I might get our fence stained with this approach.

    And this is my favorite and the way I try to approach cooking:

    Harvest the vegetable when the vegetable wants to be picked, not when you want to eat it. Build your cooking around what the garden is giving you today, not what you want to take at at moment.

    One more to add:

    I wish I realized last summer that when a shallot starts to flower, don't admire it, pinch it off. My shallot harvest was drastically reduced because it didn't occur to me until it was too late. There is always something to learn. Love your blog!

  8. I love love love this post!! Thank you for putting into words what all of us gardeners feel every year.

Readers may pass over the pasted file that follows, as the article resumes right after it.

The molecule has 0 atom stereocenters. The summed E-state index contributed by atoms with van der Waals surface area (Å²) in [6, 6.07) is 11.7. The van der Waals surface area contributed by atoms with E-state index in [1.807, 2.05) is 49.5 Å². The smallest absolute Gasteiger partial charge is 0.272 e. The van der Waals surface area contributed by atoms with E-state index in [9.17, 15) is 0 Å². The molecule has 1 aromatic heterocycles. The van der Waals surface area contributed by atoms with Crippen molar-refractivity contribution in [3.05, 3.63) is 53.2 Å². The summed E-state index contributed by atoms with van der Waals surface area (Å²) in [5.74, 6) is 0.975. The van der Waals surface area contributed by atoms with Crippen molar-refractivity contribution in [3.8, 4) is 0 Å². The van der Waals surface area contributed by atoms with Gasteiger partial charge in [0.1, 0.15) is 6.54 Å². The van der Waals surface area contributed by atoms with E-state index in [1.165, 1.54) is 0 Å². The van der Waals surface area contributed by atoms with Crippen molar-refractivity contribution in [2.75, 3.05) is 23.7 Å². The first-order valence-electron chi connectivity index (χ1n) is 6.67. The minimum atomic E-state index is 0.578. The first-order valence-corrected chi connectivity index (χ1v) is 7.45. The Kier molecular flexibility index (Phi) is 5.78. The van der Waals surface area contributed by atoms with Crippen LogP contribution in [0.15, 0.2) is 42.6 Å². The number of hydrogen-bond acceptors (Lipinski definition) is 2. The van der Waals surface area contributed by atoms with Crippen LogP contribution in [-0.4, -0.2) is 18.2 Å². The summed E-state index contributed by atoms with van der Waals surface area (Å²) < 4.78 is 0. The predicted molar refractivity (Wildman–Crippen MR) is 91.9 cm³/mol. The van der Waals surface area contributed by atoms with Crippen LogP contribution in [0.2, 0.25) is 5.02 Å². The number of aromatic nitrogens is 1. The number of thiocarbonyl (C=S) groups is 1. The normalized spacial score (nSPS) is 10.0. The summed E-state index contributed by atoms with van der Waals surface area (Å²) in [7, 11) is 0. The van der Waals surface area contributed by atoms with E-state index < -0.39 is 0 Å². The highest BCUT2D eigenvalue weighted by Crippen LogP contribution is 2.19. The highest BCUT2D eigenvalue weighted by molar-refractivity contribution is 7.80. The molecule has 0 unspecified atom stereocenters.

9. I wish someone would have mentioned that I should plant alongside the irrigation ditch and not in the ditch to give the plants more water. My first time gardening ever though lol. This still doesn't make sense to me, wouldn't you get more water in the ditch?

  10. Great list, I like them all, but especially “Harvest the vegetable when the vegetable wants to be picked, not when you want to eat it. Build your cooking around what the garden is giving you today, not what you want to take at at moment.” that is so true.

    I will add one more: if you see a giant curcubit that you should have harvested several days/weeks ago because you just know that it will now be inedible, just leave it to get even bigger and save the seeds from it. I keep picking them and then remembering I should have left it on the vine! This also applies to peas and beans :)